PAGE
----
When more than 4,000 CTU members booed Rahm and Arne... Chicago Teachers Union posts first of several videos outlining history of hypocrisy on corporate school reform

Less than one day after the massive rally and march that will precede the strike vote of the 30,000-member Chicago Teachers Union, the Chicago Teachers Union has released the first of several videos showing the facts about the recent history of corporate school reform in Chicago. The first video, less than two minutes in length, shows three of the last five presidents of the Chicago Teachers Union (Jacqueline Vaughn, Deborah Lynch, and Karen Lewis) speaking in opposition to the failed policies of corporate school reform in Chicago.

Arne Duncan and Rahm Emanuel had teamed up at the White House to promote the privatization and union busting program known as "Race to the Top" before Emanuel was dispatched back to Chicago to complete the job that Duncan had begun under former Mayor Richard M. Daley. Above, Duncan and Emanuel appeared on a panel at Chicago's Schurz High School on September 9, 2011. Later, the press conference for the event was upended when Emanuel was asked by Sun-Times reporter Rosalind Rossi about his comment to CTU President Karen Lewis that said "Fuck you, Lewis..." and began the concerted campaign by federal, state and local officials to undermine the Chicago Teachers Union and continued the massive privatization and charterization programs in Chicago that had begun during the years (2001 - 2008) that Duncan had been CEO of Chicago's schools. Substance photo by George N. Schmidt.The video also provides quotations from two mayors and from former schools Chief Executive Officer Arne Duncan on the policy, pioneered in Chicago, of closing so-called "failing" schools. The URL for the video for those who cannot access a hotlink is:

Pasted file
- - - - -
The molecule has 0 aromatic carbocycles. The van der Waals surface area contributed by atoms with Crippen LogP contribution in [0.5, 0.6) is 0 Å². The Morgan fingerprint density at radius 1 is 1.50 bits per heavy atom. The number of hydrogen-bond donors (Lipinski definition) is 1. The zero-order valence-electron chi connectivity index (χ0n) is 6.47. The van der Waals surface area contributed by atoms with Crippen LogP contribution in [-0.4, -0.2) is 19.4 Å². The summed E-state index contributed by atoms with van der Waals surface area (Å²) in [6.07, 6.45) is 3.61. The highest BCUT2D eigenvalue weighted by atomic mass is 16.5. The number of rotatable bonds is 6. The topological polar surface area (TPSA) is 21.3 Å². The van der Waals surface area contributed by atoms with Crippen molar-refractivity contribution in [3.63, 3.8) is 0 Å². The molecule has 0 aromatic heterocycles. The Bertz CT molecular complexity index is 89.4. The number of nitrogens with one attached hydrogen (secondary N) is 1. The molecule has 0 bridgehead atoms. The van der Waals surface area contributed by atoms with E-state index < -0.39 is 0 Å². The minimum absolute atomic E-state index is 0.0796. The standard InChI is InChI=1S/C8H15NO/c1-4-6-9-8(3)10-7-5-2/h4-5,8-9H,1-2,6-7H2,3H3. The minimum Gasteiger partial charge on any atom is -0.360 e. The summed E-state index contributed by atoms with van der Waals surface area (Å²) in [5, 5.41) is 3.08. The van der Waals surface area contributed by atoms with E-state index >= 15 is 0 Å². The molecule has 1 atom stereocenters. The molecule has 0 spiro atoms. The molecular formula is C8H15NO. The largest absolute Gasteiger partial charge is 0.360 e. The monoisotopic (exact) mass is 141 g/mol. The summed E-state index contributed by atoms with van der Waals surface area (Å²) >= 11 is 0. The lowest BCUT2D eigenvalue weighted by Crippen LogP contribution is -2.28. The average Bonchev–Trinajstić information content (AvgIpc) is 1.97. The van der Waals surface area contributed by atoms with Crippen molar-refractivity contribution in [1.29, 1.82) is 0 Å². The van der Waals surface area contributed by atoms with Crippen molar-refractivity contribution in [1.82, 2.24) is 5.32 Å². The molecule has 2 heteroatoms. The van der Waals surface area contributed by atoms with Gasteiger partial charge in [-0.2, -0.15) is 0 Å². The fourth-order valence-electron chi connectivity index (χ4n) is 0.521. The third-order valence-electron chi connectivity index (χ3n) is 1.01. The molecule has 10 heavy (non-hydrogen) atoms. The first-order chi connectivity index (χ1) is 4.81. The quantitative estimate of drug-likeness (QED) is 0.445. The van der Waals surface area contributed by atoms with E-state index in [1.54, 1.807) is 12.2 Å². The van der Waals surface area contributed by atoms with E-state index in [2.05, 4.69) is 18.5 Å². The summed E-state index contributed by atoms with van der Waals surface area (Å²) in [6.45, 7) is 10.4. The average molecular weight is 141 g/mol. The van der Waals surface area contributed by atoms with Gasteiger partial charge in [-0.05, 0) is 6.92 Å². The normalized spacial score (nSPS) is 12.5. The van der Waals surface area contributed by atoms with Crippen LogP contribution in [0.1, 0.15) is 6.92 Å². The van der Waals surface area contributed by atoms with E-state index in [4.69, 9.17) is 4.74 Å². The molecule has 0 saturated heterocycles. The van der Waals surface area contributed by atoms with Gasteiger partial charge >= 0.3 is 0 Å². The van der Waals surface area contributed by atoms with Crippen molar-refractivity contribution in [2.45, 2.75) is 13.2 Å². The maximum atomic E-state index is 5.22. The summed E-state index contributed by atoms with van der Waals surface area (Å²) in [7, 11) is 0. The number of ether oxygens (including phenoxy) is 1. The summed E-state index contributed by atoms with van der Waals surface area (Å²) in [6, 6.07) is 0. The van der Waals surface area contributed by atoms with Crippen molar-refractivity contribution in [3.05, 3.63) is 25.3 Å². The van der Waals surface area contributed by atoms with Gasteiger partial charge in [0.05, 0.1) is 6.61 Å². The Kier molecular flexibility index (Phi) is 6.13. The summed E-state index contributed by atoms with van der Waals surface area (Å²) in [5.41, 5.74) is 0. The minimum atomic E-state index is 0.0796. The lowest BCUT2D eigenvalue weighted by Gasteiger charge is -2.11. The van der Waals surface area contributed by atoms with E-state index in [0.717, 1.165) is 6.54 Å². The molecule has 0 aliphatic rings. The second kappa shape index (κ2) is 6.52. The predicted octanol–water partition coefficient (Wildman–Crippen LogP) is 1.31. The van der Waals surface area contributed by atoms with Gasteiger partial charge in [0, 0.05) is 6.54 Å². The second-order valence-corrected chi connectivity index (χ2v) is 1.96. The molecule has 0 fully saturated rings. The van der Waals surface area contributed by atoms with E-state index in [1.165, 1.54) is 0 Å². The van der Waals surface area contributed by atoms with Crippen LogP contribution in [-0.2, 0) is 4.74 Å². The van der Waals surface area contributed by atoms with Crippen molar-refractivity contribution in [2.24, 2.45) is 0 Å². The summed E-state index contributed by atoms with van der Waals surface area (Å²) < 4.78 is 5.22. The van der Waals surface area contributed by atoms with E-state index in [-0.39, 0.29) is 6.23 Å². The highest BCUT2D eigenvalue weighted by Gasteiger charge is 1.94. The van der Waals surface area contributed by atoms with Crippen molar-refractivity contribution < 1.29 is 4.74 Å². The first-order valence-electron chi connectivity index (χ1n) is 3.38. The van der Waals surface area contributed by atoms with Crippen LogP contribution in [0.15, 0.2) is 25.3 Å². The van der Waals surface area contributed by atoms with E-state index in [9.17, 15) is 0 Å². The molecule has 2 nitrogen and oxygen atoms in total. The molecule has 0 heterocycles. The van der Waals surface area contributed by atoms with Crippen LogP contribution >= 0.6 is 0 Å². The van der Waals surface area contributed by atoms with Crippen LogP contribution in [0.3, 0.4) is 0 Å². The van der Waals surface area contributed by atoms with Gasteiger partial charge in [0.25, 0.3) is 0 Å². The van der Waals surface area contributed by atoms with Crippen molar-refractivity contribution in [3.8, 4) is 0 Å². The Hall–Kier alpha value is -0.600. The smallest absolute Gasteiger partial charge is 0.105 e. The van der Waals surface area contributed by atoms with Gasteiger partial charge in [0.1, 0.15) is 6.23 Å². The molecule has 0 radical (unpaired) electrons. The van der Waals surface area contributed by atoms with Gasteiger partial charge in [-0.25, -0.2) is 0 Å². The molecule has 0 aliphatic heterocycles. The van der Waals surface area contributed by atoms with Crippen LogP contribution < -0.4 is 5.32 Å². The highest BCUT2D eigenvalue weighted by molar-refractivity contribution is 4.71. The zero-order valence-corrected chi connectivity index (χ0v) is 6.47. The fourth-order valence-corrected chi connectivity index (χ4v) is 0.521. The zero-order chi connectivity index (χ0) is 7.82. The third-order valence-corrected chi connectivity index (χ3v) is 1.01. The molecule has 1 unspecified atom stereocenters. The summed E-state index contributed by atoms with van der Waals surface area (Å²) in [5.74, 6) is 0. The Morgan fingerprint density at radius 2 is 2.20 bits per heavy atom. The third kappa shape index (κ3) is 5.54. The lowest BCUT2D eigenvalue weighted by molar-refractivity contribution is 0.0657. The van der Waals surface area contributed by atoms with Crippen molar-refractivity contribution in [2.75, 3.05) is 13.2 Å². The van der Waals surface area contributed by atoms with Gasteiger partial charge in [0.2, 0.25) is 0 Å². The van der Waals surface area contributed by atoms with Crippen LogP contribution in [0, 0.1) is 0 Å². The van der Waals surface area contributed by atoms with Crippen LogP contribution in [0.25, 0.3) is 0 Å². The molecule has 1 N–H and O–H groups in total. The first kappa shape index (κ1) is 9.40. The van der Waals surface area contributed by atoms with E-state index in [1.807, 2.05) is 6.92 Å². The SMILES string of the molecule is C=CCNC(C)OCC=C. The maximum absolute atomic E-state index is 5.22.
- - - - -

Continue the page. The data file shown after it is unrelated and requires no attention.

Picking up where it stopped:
The video demonstrates dramatically the failure of 20 years of corporate "school reform." It begins with a brief quotation, filmed in 1992, from former CTU President Jacqueline Vaughn (who died in January 1994). Vaughn notes that school reform seems to be "one step forward, two steps back..."

The narrative is brief, and the video was one of the first to draw enormous boos from the crowd of more than 4,000 inside the Auditorium Theatre on May 23, 2012, when Rahm Emanuel was depicted. Emanuel glibly talks about the need to make use of a "crisis" to ram through his corporate agenda. The sight of Emanuel on the big screen on May 23 drew the first and loudest round of boos from the more than 4,000 teachers inside the Auditorium Theatre that afternoon.

But the video also provides insight into the hypocrisy of Arne Duncan, who began the policy of closing schools in 2002 with his attack on Terrell, Williams and Dodge elementary schools, which he called "underpeforming." Ignoring the reality of poverty and segregation, Duncan claimed at the time, utilizing a teacher bashing adaptation of standardized test scores, that Williams, Dodge and Terrell had "failed." In fact, Duncan was able to get away with the circumlocution ("underperforming") partly because the Chicago corporate media cheered him on in that effort, labeling his first attack on inner city school serving the poorest African American children as heroic and revolutionary.

Two years later, the policy of closing segregated inner city public schools in Chicago became "Renaissance 2010," a massive privatization plan announced by Mayor Richard M. Daley before the Civic Committee of the Commercial Club of Chicago in a July 2004 speech. The script for Daley's Renaissance 2010 speech had been provided a year earlier in a Civic Committee report called "Still Left Behind," which repeated the claim that all Chicago public schools had failed, ignoring the massive poverty and intense racial segregation in the nation's third largest city. "Still Left Behind" was authored by R. Eden Martin, who was at the time serving as education director at the Civic Committee and corporate secretary for Aon Insurance.

During the years after Daley announced "Renaissance 2010," Chicago pioneered the closing of urban schools, privatization through anti-union charter schools, and the so-called "turnaround model" which touts the successes of such groups as the Academy for Urban School Leadership (AUSL). After Duncan became U.S. Secretary of Education, the Chicago models became the models for the national "Race to The Top" programs of the Obama administration.


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